Nov 17, 2009 Thom rated it really liked it
Shelves: non-fiction
The gist - if something is important, assess the truth of it. The advice - try to be more honest. Lots of anecdotes, lots of psych studies, and an attempt to name each kind of lying - a "lie with intent" for instance. An interesting read.
Dec 30, 2015 Kimberlyedavis rated it really liked it
This was filled with interesting stories and information on how each and every person becomes a we socially train our kids into becoming liars...and random interesting stories about pathological liars.
Wil Roese
Oct 03, 2010 Wil Roese rated it really liked it  ·  review of another edition
People lie more than we think. We lie for many reasons including thrills, building our self esteem, being social and greed. One problem with the book is the authors constantly makes excuses for lies as a social norm as if you can not be social and honest at the same time.
Jul 31, 2012 Kim rated it liked it
kind of interesting to explore the everyday mini lies ("it's so nice to see you!") versus the more egregious ones ("no really-- I'm single!")

also goes into truth in advertising, politics, autobiographies.

sometimes tedious, but often fascinating
Cess Que
Nov 04, 2013 Cess Que rated it really liked it  ·  review of another edition
Deception is killer. This book tells why lies exist. I bough this after becoming a victim of a large-scale deceit, but after reading, this book doesn't give you the superpowers to detect lies but gives an insight of why there are lies. More of a socio-psych book. A fascinating read.
Meg Trucano
Nov 30, 2010 Meg Trucano rated it liked it
Shelves: non-fiction
I listened to this on a long car ride, and I was pleasantly surprised. It definitely changes how I think about lies of all kinds, and how frequently we all lie and are lied to--even without really realizing it.
Nov 18, 2009 Megan rated it it was amazing
The liar in your life is....everyone. And you aren't excluded from that list. The entire book is dedicated to the many reasons we lie, ranging from altruism to mental illness. After listening to the author characterize different forms of lying, I have been thinking about lies in a new way.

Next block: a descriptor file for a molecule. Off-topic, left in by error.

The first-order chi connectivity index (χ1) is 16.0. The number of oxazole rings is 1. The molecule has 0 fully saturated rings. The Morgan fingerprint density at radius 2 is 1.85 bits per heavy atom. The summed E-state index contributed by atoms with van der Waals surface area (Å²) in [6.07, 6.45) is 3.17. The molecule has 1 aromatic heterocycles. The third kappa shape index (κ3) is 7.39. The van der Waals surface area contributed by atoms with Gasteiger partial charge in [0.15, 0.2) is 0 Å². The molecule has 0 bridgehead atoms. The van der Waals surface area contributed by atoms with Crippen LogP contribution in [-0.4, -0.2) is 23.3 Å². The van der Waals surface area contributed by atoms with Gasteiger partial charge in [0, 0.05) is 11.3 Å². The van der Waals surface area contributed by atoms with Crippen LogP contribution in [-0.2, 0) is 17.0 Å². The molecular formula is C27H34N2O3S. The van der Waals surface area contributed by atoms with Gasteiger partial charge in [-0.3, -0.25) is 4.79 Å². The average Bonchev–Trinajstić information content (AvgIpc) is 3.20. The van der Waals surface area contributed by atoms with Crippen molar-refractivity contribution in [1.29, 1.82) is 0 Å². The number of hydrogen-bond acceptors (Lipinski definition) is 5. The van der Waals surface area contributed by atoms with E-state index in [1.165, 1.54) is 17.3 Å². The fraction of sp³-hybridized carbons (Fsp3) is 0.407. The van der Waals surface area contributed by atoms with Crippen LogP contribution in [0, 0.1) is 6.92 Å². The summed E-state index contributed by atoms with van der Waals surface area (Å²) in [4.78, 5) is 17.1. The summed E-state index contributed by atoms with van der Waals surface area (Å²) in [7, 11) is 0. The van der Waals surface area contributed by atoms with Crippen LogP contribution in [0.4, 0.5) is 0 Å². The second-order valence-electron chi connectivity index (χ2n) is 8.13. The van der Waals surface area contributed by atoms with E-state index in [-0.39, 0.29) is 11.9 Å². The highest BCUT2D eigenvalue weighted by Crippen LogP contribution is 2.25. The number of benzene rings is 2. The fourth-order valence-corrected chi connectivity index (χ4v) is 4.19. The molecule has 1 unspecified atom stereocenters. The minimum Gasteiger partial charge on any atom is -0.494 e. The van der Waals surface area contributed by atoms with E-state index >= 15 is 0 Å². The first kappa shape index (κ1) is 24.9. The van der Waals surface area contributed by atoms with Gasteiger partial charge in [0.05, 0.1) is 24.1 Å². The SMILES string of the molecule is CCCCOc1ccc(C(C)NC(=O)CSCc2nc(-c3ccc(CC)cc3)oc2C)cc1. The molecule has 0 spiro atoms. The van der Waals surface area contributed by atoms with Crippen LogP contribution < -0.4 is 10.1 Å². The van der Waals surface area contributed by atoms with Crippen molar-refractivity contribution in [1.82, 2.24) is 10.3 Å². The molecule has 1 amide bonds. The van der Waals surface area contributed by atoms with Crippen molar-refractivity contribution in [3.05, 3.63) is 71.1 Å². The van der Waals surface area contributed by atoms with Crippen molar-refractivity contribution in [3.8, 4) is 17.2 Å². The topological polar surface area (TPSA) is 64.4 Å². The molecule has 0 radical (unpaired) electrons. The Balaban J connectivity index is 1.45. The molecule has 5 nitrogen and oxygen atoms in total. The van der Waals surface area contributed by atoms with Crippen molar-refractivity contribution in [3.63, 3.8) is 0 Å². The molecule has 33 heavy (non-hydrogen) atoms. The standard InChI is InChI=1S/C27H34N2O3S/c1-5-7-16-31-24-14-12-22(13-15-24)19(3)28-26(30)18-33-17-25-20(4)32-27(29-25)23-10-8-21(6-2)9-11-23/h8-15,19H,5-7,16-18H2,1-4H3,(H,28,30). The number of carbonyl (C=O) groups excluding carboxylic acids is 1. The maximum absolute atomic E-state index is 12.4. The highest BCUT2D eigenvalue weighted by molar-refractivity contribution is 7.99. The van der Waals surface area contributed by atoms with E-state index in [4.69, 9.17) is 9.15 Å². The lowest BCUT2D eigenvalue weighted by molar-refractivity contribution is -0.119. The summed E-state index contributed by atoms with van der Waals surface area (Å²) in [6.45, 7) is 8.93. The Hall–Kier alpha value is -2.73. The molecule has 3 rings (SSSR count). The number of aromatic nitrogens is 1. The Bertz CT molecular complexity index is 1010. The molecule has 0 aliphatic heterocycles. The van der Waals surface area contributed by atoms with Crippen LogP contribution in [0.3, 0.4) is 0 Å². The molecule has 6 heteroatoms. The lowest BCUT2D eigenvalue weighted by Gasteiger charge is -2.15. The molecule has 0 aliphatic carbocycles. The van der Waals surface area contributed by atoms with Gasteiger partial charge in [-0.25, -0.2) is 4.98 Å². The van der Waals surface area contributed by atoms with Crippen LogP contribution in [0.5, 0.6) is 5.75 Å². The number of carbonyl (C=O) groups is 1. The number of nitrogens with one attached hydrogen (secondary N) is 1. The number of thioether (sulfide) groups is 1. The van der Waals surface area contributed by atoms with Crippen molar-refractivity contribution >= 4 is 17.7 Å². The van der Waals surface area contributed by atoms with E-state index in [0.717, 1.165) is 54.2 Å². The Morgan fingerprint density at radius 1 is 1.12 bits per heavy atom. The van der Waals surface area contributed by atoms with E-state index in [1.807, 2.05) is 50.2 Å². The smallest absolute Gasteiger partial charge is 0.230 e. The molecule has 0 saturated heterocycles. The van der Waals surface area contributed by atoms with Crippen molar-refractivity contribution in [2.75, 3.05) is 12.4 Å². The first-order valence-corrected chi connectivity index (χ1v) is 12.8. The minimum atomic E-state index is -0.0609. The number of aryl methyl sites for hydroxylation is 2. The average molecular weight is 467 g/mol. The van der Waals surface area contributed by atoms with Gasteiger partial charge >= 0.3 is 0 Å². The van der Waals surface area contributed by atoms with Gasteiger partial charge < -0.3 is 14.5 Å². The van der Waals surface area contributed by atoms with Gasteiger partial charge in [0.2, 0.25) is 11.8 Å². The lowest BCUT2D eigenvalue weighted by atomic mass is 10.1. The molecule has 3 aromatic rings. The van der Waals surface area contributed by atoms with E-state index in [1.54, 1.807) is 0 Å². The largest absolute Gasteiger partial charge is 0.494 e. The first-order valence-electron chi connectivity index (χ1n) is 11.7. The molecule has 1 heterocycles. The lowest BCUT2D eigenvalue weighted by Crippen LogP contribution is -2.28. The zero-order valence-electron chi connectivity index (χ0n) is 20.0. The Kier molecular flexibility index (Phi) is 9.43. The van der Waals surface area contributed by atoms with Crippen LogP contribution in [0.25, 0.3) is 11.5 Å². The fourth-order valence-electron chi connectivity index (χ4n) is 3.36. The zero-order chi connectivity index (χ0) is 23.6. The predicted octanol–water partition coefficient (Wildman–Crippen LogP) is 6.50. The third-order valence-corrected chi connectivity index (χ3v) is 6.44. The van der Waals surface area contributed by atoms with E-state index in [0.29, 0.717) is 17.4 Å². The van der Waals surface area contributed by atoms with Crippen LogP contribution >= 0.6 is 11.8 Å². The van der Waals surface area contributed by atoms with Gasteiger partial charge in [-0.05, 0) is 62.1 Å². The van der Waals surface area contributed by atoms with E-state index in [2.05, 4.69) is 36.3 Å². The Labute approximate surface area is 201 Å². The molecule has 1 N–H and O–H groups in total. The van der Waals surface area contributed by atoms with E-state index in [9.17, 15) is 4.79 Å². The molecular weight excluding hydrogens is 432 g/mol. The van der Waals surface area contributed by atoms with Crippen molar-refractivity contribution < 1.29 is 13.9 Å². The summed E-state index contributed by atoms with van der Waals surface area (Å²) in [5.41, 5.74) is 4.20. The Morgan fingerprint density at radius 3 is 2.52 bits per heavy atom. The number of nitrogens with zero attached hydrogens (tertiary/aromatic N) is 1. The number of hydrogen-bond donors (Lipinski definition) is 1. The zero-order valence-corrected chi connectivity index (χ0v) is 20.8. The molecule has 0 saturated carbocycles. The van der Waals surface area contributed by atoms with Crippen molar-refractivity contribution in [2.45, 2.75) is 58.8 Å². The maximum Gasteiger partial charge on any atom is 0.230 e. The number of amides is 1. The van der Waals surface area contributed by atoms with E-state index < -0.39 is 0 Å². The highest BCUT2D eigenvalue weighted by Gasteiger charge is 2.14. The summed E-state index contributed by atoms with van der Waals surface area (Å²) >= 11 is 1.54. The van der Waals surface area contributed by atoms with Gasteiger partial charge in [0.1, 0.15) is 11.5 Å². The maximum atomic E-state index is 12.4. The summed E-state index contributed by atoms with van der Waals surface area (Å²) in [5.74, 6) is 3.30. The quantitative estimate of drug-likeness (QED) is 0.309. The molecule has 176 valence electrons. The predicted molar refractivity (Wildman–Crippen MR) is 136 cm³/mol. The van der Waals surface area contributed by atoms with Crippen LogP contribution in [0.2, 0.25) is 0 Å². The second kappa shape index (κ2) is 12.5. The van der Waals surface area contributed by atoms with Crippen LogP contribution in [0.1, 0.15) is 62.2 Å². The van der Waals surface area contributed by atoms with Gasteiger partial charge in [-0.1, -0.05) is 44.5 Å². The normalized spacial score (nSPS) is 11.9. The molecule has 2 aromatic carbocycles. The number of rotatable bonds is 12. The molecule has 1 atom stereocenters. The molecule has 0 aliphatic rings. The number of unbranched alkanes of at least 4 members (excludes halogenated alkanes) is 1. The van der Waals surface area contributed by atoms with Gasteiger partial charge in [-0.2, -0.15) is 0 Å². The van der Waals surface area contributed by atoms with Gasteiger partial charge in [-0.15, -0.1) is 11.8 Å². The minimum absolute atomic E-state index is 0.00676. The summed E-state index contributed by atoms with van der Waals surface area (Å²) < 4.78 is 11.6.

Sharon Deebrah
Jan 28, 2017 Sharon Deebrah rated it it was amazing
This review has been hidden because it contains spoilers. To view it, click here.
Diego Leal
Feb 01, 2016 Diego Leal rated it it was ok
There are 3 variables that will determine the fate of a committed relationship:
1. How satisfied you are.
2. How invested you are.
3. How many other options you have.
Jan 16, 2017 Charis rated it really liked it
Fascinating! Helpful to know the facts in this book
Dennis Willingham
Aug 26, 2010 Dennis Willingham rated it really liked it
Shelves: 2010, non-fiction
Not a relationship book as the title would make you think, but a lay persons introduction to some of Feldman's 25 years of research on lying. A lot of food for thought here
Aug 03, 2011 Lauren rated it it was amazing
Very insightful. Not so much for the insight as to "why" people lie, but for insights as to why certain lies upset one more than other lies.
Honora Dabrowska
Apr 18, 2016 Honora Dabrowska rated it it was amazing
Depressed people tend to have an amazingly clear and accurate perception of themselves and others around them, which is not beneficial to them in the least.
Yuki kojima
Aug 05, 2009 Yuki kojima rated it really liked it
Shelves: philosophy
I enjoyed reading and learning from this book. I think all you need to know about lies are in here. Definitely recommended.
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Robert S. Feldman is Dean in the College of Social and Behavioral Sciences, and Professor of Psychology at the University of Massachusetts Amherst. Feldman, who is winner of the College Distinguished Teacher award, has also taught courses at Mount Holyoke College, Wesleyan University, and Virginia Commonwealth University.

A Fellow of the American Psychological Association and the American Psycholo
More about Robert S. Feldman...